MOST OF US are caught up in the quickening whirl of technological change. As consumers we can readily recognize the benefits created by the quicker technological tempo—ever smarter phones, more effective medicines, and faster connections to those around us. We thrive as companies leapfrog one another to create the next new thing. We rarely pause, however, to consider what such technological progression means for our lives as citizens.
Yet the central political problem of our time is how to adapt our venerable democracy to the acceleration of the information age. Modern technology creates a supply of new tools for improved governance, but it also creates an urgent demand for putting these tools to use. We need better policies to obtain the benefits of innovation as quickly as possible and to manage the social problems that speedier innovation will inevitably create—from pollution to weapons of mass destruction.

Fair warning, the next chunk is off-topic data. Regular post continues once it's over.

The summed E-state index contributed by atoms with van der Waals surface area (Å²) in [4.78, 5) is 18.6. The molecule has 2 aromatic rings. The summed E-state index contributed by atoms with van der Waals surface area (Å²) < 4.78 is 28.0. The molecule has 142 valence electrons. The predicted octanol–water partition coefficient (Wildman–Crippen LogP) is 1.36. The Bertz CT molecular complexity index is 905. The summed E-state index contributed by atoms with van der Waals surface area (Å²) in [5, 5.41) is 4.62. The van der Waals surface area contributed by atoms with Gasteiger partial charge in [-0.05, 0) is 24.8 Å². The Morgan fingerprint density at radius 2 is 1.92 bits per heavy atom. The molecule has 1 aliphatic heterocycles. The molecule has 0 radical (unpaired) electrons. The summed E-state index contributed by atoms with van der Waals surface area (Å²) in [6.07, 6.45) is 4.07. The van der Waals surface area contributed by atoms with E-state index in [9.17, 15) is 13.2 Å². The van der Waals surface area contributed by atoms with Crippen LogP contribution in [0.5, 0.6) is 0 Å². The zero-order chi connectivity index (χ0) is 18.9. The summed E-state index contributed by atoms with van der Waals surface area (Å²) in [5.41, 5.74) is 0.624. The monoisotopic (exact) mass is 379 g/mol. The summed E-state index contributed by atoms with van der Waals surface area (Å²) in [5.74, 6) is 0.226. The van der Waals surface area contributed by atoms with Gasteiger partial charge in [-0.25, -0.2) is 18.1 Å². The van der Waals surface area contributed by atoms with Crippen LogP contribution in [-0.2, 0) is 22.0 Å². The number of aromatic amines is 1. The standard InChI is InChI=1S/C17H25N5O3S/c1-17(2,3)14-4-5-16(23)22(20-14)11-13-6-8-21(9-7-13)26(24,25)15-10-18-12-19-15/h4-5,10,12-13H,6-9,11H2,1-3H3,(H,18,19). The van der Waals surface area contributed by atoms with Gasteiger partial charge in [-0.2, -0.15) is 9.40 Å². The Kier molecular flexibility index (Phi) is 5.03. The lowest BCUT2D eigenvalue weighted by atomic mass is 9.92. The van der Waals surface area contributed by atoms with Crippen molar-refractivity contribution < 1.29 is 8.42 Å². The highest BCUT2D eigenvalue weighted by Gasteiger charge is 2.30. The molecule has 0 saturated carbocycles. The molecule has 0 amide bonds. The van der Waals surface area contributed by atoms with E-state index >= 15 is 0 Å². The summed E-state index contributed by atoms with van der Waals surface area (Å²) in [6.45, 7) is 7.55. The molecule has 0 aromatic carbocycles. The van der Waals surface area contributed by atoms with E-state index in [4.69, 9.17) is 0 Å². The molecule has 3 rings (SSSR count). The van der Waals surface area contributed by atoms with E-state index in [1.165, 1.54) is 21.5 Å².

Exponential growth in computation is driving today’s social change. The key advantage for politics is that increases in computational power dramatically improve information technology. Thus, unlike most technological innovations of the past, many innovations today directly supply new mechanisms for evaluating the consequences of social policies. Our task is to place politics progressively within the domain of information technology—to use its new or enhanced tools, such as empiricism, information markets, dispersed media, and artificial intelligence, to reinvent governance.
For instance, the Internet greatly facilitates betting pools called information or prediction markets that permit people to bet on the occurrence of future events. Such markets already gauge election results more accurately than polls do. If legalized and modestly subsidized, they could also foretell many policy results better than politicians or experts alone. We could then better predict the consequences of changes in educational policy on educational outcomes or a stimulus program on economic growth. In short, prediction markets would provide a visible hand to help guide policy choices.
The Internet today also encourages dispersed media like blogs to intensify confrontations about contending policy claims. Previously a less diverse mainstream media tended to settle for received wisdom. Our more competitive media culture permits the rapid recombination of innovative